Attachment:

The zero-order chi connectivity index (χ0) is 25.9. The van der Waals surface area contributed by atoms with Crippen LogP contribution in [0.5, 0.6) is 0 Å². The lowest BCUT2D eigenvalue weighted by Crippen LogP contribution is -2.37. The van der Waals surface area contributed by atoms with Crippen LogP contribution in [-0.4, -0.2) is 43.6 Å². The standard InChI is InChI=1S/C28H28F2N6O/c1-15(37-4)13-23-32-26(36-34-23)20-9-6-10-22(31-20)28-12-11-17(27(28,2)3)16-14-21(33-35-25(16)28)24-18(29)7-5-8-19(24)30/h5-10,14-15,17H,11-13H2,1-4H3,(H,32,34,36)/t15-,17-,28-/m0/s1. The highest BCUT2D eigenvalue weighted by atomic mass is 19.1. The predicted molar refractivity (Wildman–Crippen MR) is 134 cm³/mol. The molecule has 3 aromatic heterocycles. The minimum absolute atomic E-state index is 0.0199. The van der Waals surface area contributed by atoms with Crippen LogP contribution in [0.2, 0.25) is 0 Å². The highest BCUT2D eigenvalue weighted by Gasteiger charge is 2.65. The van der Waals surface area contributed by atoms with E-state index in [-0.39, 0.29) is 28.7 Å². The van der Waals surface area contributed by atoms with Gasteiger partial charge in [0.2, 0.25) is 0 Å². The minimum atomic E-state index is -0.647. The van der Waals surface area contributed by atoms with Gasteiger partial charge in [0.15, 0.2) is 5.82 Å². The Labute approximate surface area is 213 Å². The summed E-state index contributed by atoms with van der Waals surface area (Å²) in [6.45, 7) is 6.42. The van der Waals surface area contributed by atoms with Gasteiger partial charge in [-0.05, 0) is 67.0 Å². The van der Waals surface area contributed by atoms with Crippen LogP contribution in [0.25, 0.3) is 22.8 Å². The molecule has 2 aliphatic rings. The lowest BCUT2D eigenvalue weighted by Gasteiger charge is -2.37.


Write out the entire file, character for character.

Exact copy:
The zero-order chi connectivity index (χ0) is 25.9. The van der Waals surface area contributed by atoms with Crippen LogP contribution in [0.5, 0.6) is 0 Å². The lowest BCUT2D eigenvalue weighted by Crippen LogP contribution is -2.37. The van der Waals surface area contributed by atoms with Crippen LogP contribution in [-0.4, -0.2) is 43.6 Å². The standard InChI is InChI=1S/C28H28F2N6O/c1-15(37-4)13-23-32-26(36-34-23)20-9-6-10-22(31-20)28-12-11-17(27(28,2)3)16-14-21(33-35-25(16)28)24-18(29)7-5-8-19(24)30/h5-10,14-15,17H,11-13H2,1-4H3,(H,32,34,36)/t15-,17-,28-/m0/s1. The highest BCUT2D eigenvalue weighted by atomic mass is 19.1. The predicted molar refractivity (Wildman–Crippen MR) is 134 cm³/mol. The molecule has 3 aromatic heterocycles. The minimum absolute atomic E-state index is 0.0199. The van der Waals surface area contributed by atoms with Crippen LogP contribution in [0.2, 0.25) is 0 Å². The highest BCUT2D eigenvalue weighted by Gasteiger charge is 2.65. The van der Waals surface area contributed by atoms with E-state index in [-0.39, 0.29) is 28.7 Å². The van der Waals surface area contributed by atoms with Gasteiger partial charge in [0.2, 0.25) is 0 Å². The minimum atomic E-state index is -0.647. The van der Waals surface area contributed by atoms with Gasteiger partial charge in [0.15, 0.2) is 5.82 Å². The Labute approximate surface area is 213 Å². The summed E-state index contributed by atoms with van der Waals surface area (Å²) in [6.45, 7) is 6.42. The van der Waals surface area contributed by atoms with Gasteiger partial charge in [-0.05, 0) is 67.0 Å². The van der Waals surface area contributed by atoms with Crippen LogP contribution in [0.25, 0.3) is 22.8 Å². The molecule has 2 aliphatic rings. The lowest BCUT2D eigenvalue weighted by Gasteiger charge is -2.37.